To change a sound scheme

1. Right-click a blank spot on the desktop, and then click Personalize.

2. Click Sounds.

3. In the Sound Scheme list, click the sound scheme that you want to use, and then click OK.

You can get a sense of what a scheme sounds like before you click OK. In the Program Events list, click events with speaker icons (the icon means that the event has a sound associated with it), and then click Test to hear how each one sounds in that scheme.

To change a sound

1. Right-click a blank spot on the desktop, and then click Personalize.

2. Click Sounds.

3. In the Program Events list, click the event that you want to assign a new sound for.

4. In the Sounds list, click the sound that you want to associate with the event, and then click OK.

If the sound you want to use isn't listed, click Browse to find it.

If you change more than one sound, click Apply after changing each sound, and then click OK when you’re done.

When you change one or more event sounds, Windows automatically creates a new sound scheme and adds "(modified)" to the name. For example, if you started by modifying the scheme called Sonata, the new scheme will be called Sonata (modified). The original sound scheme is preserved with its original name.

 

Save your desktop settings as a theme

You can change individual parts of a theme (the pictures, colors, and sounds), and then save the revised theme so you can use it again later. You can even share it with other people.

 

To save a theme for yourself

To save your revised theme to use just on your own computer, do this: 

1. Right-click a blank spot on the desktop, and then click Personalize.

2. Change the desktop background, window color, and sounds. These will become part of a new "Unsaved Theme." – or – Click an existing theme to switch to it.

3. Click Save theme.

4. Type a name for your theme, and then click Save.

You’ll find this new theme under My Themes.

 

To save a theme to share with others

To share a revised theme, follow the steps below. You can share your theme in a variety of ways, including e-mail or by using an external hard disk.

1. Right-click a blank spot on the desktop, and then click Personalize.

2. Change the desktop background, window color, and sounds. These will become part of the "Unsaved Theme," or click an existing theme to switch to it.

3. Right-click the theme, and then click Save theme for sharing.

4. In the File name box, type a name for your theme, and then click Save.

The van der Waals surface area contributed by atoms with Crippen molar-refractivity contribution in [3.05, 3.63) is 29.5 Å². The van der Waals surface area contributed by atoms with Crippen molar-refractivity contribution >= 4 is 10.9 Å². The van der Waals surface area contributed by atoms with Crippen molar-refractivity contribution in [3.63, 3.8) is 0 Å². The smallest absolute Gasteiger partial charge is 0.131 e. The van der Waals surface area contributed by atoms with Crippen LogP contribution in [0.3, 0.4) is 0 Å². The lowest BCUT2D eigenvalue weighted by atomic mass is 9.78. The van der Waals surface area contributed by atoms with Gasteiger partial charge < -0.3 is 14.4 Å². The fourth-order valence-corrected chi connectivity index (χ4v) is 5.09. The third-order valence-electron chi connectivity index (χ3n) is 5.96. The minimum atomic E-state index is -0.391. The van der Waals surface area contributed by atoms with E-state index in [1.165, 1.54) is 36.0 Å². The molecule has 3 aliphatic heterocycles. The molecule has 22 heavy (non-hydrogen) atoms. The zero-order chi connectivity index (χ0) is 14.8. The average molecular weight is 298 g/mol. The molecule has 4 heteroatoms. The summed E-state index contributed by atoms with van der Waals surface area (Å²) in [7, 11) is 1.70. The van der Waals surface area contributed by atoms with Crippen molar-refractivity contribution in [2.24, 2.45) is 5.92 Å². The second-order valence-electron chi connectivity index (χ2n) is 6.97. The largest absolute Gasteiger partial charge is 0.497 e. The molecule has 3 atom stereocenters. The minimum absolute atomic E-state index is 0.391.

By default, Windows saves the theme in your My Documents folder. You can share this theme using e-mail, by copying it to a USB flash drive, or any other method that you find convenient.

Double-click a shareable theme to add it to your collection of themes.

 

Optimize your screen resolution

Resolution refers to the number of pixels displayed on your computer’s screen. The more pixels, the sharper your display appears, and the smaller the individual elements on the screen appear. Here’s how to change your resolution setting:

1. Right-click a blank spot on the desktop, and then click Screen Resolution.

2. In the Resolution list, move the slider to the resolution you want, and then click Apply.

3. Click Keep to use the new resolution, or Revert to go back to the previous resolution. If nothing happens, and the monitor does not appear to work properly with the selected resolution, wait about 15 seconds and the monitor will revert back to its old resolution automatically.

 

Understanding native resolution

LCD monitors, including laptop screens, typically run best at their native resolution. We recommend that you use your monitor’s native resolution so that you see the sharpest text and images possible. How can you tell what your native resolution is? Easy: In most cases, Windows already knows, and will display "(recommended)" next to the ideal setting. If there’s no recommended setting, you can check your monitor’s user guide.

 

Make the onscreen text more readable

After you’ve adjusted the monitor to its native resolution, the text might be too small to read. No problem: You can make text and other items, such as icons, larger, without changing the resolution. Here’s what you need to do:

1. Right-click a blank spot on the desktop, and then click Screen Resolution.

2. Click Make text and other items larger or smaller.

3. Click one of the following:

Smaller - 100% (default). This keeps text and other items at normal size.

Medium - 125%. This sets text and other items to 125 percent of normal size.

Larger - 150%. This sets text and other items to 150 percent of normal size. This option appears only if your monitor supports a resolution of at least 1200 x 900 pixels.

4. Click Apply.

To see the change, close all of your programs, log off of Windows, and then restart it.  

Source: Personalizing Your PC Page | 7 © 2009 Microsoft Corporation. All rights reserved.